I feel this node should be expanded on.
Fire Spinning has evolved into more than just poi. There are fans, staff, sword, helio and dragon staffs, snakes, hoops, eating, breathing, and that is just a few.
It first should be said that fire spinning is dangerous and stupid. You should not do it. That being said, I do it and love it. Coincidentally, I also teach safety classes on it. That will be another node some day.
If you are going to do it, do not do it alone, and do it sober.
Fuel - The other write ups are correct - do NOT use gasoline. White gas, also known as camp fuel, is ideal. It evaporates quickly, burns relatively cleanly, and is not quite as volatile as gasoline. Relatively speaking. In some countries you can not get it, so kerosene is used. This is not the worst fuel, but it's oily, smoky, and very dirty. Sometimes lamp oil (paraffin) is mixed with the white gas to help props with smaller wicks burn longer.
Props - There is a huge variety of props out there - you name it, you can find it. Within the prop category is yet more variety. Size, design, and amount of wick varies dramatically. It seems that performers who prefer more tech heavy trick like smaller, lighter, easier to manipulate props, and folks like myself who may not excel at fancy tricks go for bigger, flashier props.
Movement - This is probably one of the hardest parts about spinning, if you are not a dancer to begin with. People who have studied martial arts also seem to translate the movement effectively to fire spinning. For those of us not blessed with grace, you have to practice. Not just the moving part, but also attempting to let go of being self conscious. One of the best classes I ever took was called "Dancing with your props" and spoke a lot about not relying on your feet and props alone, but allowing other body parts to "lead" and letting your flaming prop and feet follow. It made a huge difference in my comfort level with not just moving, but with my body in general.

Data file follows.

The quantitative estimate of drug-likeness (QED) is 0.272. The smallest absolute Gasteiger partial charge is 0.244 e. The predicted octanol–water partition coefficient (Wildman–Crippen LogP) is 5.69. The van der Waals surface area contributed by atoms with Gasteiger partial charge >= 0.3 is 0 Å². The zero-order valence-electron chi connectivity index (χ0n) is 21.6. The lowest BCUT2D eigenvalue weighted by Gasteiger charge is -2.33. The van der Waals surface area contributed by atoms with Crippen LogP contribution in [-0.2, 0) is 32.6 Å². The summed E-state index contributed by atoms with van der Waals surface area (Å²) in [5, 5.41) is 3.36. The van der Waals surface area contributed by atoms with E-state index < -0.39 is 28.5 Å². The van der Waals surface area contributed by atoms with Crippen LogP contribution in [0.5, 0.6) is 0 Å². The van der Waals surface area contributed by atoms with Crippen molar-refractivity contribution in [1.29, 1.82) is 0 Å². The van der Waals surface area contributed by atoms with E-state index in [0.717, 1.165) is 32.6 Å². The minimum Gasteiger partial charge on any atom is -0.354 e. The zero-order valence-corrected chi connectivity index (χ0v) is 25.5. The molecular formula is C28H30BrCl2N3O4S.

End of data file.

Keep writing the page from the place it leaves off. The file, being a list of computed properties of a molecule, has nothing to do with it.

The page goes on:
Clothing - also mentioned in the other write-up, stick with natural fibers. Cotton, leather, wool, silk, and your own skin truly are the best options. Primarily because they do not melt and take some time to actually catch on fire, giving your safety time to put you out in the event of a significant fuel/flame transfer. Anything plastic based (polyester, nylon, etc) will melt into your flesh if there is a significant fire accident. That will result in a trip to the E.R. and a fair amount of horrific scrubbing as the clinicians remove the melted debris from your body.
Practice - This is actually the most important piece - short of NEVER SPIN ALONE. Practice with your props a LOT, long before you actually burn them. Get familiar with them, their parts, the space you need to safely maneuver them, and so on. This will go a long ways to ensuring your first burn is not just successful, but satisfying.
If you really want to learn to do this, find a local flow group or teacher. It really is something best learned with a hands on approach and with experienced people. This way not only with you (hopefully) learn to do it safely, but you will be with folks who stay calm if something does go wrong, who can handle it quickly before anyone gets hurt. You will, eventually, get burned sometimes. It happens, but do everything you can to prevent it.